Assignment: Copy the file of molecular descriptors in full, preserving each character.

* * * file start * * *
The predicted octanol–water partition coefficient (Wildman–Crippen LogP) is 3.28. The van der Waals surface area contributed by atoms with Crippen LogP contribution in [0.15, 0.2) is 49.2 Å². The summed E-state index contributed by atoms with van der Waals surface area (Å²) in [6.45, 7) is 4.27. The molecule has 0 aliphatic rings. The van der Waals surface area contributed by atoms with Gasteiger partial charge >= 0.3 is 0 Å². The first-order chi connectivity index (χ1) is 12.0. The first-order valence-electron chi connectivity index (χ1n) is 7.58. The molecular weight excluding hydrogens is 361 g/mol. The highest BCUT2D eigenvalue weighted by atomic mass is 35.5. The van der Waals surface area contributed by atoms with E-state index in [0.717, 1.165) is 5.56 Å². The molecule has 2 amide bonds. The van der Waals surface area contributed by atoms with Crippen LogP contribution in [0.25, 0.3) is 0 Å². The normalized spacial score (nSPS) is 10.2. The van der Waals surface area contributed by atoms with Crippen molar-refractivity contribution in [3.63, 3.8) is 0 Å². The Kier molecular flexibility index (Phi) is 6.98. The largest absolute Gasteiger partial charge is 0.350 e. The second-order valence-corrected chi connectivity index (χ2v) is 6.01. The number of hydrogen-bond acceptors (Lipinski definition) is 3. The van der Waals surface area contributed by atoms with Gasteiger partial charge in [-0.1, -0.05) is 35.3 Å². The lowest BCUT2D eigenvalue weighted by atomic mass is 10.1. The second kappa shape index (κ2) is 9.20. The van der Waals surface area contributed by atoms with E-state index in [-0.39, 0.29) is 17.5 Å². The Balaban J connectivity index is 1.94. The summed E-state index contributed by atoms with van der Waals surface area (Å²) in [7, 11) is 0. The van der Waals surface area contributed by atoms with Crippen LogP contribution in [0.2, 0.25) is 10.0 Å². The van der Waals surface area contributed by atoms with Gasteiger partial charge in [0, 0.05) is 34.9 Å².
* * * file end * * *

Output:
The predicted octanol–water partition coefficient (Wildman–Crippen LogP) is 3.28. The van der Waals surface area contributed by atoms with Crippen LogP contribution in [0.15, 0.2) is 49.2 Å². The summed E-state index contributed by atoms with van der Waals surface area (Å²) in [6.45, 7) is 4.27. The molecule has 0 aliphatic rings. The van der Waals surface area contributed by atoms with Gasteiger partial charge >= 0.3 is 0 Å². The first-order chi connectivity index (χ1) is 12.0. The first-order valence-electron chi connectivity index (χ1n) is 7.58. The molecular weight excluding hydrogens is 361 g/mol. The highest BCUT2D eigenvalue weighted by atomic mass is 35.5. The van der Waals surface area contributed by atoms with E-state index in [0.717, 1.165) is 5.56 Å². The molecule has 2 amide bonds. The van der Waals surface area contributed by atoms with Crippen LogP contribution in [0.25, 0.3) is 0 Å². The normalized spacial score (nSPS) is 10.2. The van der Waals surface area contributed by atoms with Crippen molar-refractivity contribution in [3.63, 3.8) is 0 Å². The Kier molecular flexibility index (Phi) is 6.98. The largest absolute Gasteiger partial charge is 0.350 e. The second-order valence-corrected chi connectivity index (χ2v) is 6.01. The number of hydrogen-bond acceptors (Lipinski definition) is 3. The van der Waals surface area contributed by atoms with Gasteiger partial charge in [-0.1, -0.05) is 35.3 Å². The lowest BCUT2D eigenvalue weighted by atomic mass is 10.1. The second kappa shape index (κ2) is 9.20. The van der Waals surface area contributed by atoms with E-state index in [-0.39, 0.29) is 17.5 Å². The Balaban J connectivity index is 1.94. The summed E-state index contributed by atoms with van der Waals surface area (Å²) in [7, 11) is 0. The van der Waals surface area contributed by atoms with Crippen LogP contribution in [0.2, 0.25) is 10.0 Å². The van der Waals surface area contributed by atoms with Gasteiger partial charge in [0, 0.05) is 34.9 Å².